Of course, the very act of publicly displaying certain dances or artifacts can open the door to the diminishing their value and significance. It is open to its abuse and prostitution. Don’t we lose our culture and identity in this way? Or is it that promotion can lead to preservation? Such questions can make us re-examine our practices and attitudes.
Consider a mask usually worn at the conclusion of an initiation ceremony for young men. Given the exclusive nature of the ceremony, the mask could only be worn by the newly initiated. There were certain practices and protocols associated with it.
But given that this initiation ceremony died quite a while back, the mask has merely become a commodity for display to tourists and to be placed in museums. I have seen some worn at festivals and sing sings in Simbu and Jiwaka, but without the significance tied to the initiation ceremony.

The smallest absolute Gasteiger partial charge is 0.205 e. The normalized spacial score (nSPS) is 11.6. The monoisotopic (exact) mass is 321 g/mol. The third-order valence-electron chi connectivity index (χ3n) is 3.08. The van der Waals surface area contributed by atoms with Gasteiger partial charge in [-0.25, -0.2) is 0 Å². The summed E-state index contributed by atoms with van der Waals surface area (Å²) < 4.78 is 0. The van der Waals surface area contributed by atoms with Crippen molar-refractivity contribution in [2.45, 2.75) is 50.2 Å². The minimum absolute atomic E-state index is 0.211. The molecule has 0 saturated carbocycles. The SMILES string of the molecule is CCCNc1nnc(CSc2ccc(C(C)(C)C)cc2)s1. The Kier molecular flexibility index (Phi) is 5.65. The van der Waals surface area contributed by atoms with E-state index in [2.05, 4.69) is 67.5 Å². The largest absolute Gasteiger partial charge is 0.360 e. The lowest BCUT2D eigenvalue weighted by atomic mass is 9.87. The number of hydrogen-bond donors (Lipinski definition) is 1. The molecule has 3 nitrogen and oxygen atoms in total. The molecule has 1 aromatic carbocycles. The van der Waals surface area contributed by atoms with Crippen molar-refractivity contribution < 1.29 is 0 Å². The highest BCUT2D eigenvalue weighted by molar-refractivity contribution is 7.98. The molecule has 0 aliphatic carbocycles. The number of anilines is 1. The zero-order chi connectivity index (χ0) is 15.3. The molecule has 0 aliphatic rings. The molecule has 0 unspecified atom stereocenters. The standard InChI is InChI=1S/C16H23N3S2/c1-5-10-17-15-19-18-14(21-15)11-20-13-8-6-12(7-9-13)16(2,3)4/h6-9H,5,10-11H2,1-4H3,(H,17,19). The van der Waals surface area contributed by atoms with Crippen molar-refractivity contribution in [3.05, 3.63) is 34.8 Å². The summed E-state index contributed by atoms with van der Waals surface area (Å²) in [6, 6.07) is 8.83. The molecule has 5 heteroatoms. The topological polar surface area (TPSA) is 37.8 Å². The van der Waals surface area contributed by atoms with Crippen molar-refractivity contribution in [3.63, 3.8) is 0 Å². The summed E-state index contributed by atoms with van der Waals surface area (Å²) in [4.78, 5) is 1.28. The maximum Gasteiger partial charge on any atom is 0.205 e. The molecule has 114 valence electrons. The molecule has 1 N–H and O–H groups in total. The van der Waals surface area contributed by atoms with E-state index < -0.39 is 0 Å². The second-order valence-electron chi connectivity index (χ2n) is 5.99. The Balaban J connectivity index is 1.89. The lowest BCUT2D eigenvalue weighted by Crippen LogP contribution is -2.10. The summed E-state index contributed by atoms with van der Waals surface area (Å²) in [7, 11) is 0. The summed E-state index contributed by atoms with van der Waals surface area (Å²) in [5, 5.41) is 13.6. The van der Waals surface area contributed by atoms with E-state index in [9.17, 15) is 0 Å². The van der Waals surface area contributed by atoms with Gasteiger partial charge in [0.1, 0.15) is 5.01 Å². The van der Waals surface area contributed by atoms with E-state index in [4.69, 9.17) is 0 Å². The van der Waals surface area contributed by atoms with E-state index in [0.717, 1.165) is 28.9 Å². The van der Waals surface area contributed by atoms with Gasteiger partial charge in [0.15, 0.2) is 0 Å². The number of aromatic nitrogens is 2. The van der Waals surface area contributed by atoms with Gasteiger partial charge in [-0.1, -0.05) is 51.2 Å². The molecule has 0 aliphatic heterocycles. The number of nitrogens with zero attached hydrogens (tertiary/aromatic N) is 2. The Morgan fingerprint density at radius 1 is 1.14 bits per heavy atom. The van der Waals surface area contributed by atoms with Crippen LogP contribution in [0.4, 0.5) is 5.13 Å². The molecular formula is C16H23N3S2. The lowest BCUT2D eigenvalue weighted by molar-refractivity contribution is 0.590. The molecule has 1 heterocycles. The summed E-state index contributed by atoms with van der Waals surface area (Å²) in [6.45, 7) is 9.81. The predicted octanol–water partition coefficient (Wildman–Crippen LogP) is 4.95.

The mask I am referring to is called Gerua in my dialect. With colourful decorations, it is usually worn as a headdress and can extend up to two metres above the head. I am told that the Gerua is not as common as it used to be.
I would encourage the younger generation to participate in initiations in their own cultures and in their own communities in which the meaning and significance is pure. These ceremonies inculcate among initiates harmony with nature and harmony with people, and provide the tools of how one can negotiate and live with both man and nature for a purposeful and successful life.
I have heard from friends from other parts of the country that they have felt stronger, confident and enlightened after undergoing an initiation ceremony. All of us are responsible for preserving and promoting aspects of our cultures that can help in uniting and building our communities, and ultimately nation building.
After all culture is who we are and has a lot to do with how we advance.